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The End of the Web and the Emergence of "Post Social"

Those who know me know I’m a huge Fred Wilson fan, who I happen to think is one of the best community builders on the web. But that’s not the point of this post. Fred posted the following video on AVC Sunday, and 1 day later, there are over 350 comments on the post — and the video got me thinking a bit. The video was a presentation Forrester CEO George Colony gave at Le Web (a tech conference) in Paris — where he gave his prediction for the end of the web and the emergence of “post social”.

I highly encourage you to watch the 20 minute video embedded above before reading the rest of this post, but of course you can keep right on reading if you wish…

There are two primary predictions made by Colony — one I completely agree with (emergence of “post social”) and the other (end of the web) I happen to slightly disagree with.

First, let’s discuss the end of the web. I certainly understand mobile and tablets are growing like wildfire, and agree “apps” are starting to consume an increasing amount of people’s time. That said, I don’t believe the web as we know it is on the way out. Not by a long shot. Last I checked, tablets and smart phones have web browsers that are heavily used. A massive chunk of “app” time is with Facebook, Twitter, and games (please don’t get me started on what a gigantic waste of time games on your mobile devices are). Most websites never reach the popularity of Facebook and Twitter, so it seems a stretch that people will go through the process of downloading and installing an app for a site that is not a mainstay in their daily life. I think games on portable devices are largely taking time away from traditional video game consoles like Xbox and PS3 rather than time that would otherwise have been spent on the web.

But IF — and that’s a BIG IF — the web is on its way out? Then search and SEO is going to make a radical change. It means agents need to rapidly figure out how to appear up high on the list for searches such as “Seattle Real Estate” from within the Apple app search. From within Facebook’s search. From within Android’s app marketplace. From within Amazon Fire. You get the picture. We tried this walled garden approach…it was called AOL. Look how that turned out for them. But, luckily for all of us, I don’t think the extreme view that “the web as we know it is going away” will become a reality.

Second, the emergence of “post social”. Social cannot continue at its current pace. Why? There are only so many hours in the day to spend online being social — at some point we need to actually accomplish something in our day rather than scroll through endless photos of our friend’s kids on Facebook or browse the latest web 2.0 or celebrity gossip on Twitter. We are already spending more time on social sites like Facebook than just about anything else (some people practically live on Facebook), But that’s not going to stop others from trying to get us to adopt and utilize the latest and greatest new social site. The problem is there simply isn’t more time in the day for me to spend another 2 hours on “social site X or Y”. Facebook and Twitter are all I can keep up with  — I don’t even get to Google Plus (remember, you need to focus to succeed with social media) as it is. We’re going to move to a point where a site needs to add real value or it will fall off the radar almost instantaneously. If a website doesn’t help me solve a real life problem I am encountering? I don’t have time to screw around with it. In my mind, there are too many “features”, and not enough “products”.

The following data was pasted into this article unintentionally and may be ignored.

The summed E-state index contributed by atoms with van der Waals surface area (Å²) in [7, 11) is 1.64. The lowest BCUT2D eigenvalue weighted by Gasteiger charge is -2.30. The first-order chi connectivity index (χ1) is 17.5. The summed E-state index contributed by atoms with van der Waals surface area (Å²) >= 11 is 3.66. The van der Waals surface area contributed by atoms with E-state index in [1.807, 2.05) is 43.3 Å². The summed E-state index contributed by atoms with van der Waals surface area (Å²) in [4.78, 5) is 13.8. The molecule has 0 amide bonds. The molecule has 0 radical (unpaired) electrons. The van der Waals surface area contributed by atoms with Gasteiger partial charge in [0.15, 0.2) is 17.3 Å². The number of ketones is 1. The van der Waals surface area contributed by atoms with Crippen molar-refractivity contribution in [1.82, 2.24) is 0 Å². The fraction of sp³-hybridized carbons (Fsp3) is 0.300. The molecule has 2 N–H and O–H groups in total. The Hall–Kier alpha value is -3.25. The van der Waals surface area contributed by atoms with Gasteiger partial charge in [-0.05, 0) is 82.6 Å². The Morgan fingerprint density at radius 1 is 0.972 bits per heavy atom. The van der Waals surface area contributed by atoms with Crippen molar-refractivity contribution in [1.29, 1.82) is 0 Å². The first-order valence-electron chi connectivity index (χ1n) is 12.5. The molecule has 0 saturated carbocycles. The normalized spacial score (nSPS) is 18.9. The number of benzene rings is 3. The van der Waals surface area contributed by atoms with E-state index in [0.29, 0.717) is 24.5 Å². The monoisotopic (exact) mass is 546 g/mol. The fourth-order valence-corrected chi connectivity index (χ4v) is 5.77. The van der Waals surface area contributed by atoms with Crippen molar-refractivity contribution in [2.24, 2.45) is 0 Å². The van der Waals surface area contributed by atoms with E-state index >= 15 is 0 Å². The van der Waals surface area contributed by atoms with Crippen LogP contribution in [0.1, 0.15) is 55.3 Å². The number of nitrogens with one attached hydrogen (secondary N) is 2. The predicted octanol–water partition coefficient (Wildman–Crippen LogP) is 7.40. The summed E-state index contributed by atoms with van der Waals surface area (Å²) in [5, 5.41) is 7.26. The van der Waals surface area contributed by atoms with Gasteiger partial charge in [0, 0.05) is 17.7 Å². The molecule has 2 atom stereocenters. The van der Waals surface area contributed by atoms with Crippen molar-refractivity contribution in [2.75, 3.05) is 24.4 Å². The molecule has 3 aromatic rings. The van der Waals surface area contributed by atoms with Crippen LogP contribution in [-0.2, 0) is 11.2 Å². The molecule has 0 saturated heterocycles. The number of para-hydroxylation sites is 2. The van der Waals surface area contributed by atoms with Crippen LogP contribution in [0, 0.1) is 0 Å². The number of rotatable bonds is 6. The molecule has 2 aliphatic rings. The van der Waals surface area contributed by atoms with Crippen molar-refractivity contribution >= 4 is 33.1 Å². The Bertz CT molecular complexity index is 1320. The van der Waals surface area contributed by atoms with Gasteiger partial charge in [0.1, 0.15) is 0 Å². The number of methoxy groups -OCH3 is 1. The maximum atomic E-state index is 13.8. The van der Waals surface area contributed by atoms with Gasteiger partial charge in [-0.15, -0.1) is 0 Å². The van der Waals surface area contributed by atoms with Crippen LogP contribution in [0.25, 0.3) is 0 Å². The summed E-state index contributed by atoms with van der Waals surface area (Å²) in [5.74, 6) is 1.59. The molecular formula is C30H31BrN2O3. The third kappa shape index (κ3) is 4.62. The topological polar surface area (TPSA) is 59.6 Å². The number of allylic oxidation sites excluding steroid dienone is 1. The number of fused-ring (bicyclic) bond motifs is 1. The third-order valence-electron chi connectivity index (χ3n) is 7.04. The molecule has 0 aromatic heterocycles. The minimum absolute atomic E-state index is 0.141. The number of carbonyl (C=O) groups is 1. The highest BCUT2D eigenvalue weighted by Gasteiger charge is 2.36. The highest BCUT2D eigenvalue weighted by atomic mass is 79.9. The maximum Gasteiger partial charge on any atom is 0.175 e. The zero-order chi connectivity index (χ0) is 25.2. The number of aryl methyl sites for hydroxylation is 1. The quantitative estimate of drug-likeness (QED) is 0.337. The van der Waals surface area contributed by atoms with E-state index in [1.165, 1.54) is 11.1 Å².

What does post social mean for agents and brokers? Really, this is not rocket science. It means you need to add value to others lives’ with your time. It means less automation and less crap. It means you need to focus on strengthening real, true relationships. It means more followers, more friends, more likes, more +1’s are not necessarily better — since reach doesn’t guarantee listeners.

Not unlike how it now takes “real” work to sell a home (no longer can you just put a home on the MLS and sell it in a week like you could in 2000). Post social means real work to stand out online. If you can’t handle that? You’ll be lost in the noise.

What do you think? Is the end of the web near? What does “post social” mean to you?

About Drew Meyers

Founder of Geek Estate Blog / Geek Estate Labs. Zillow Alum. Travel addict & co-founder of Horizon. Social entrepreneurship & microfinance advocate. Fan of Red Hot Chili Peppers and Kiva.

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  • In explaining “post social,” George Colony said, “We believe that the next wave of social will be social applications which are more efficent, faster, easier to use, and have a higher value per time equation.”  I agree.

    • Me too. Efficiency is make or break. I don’t have time or desire to use apps that are not efficient.

  • One thing for sure, it won’t be like it is today.  Thanks for the thought provoking share.

  • I think your analysis is more realistic.  It’s probably that kind of analysis that George Colony would’ve made if he was having a discussion with friends around a table as opposed to entertaining conference attendees.  The main ideas do have a lot of value.

    Changing your SEO to rank highly within the Apple store?  Thanks for ruining my morning. 😉

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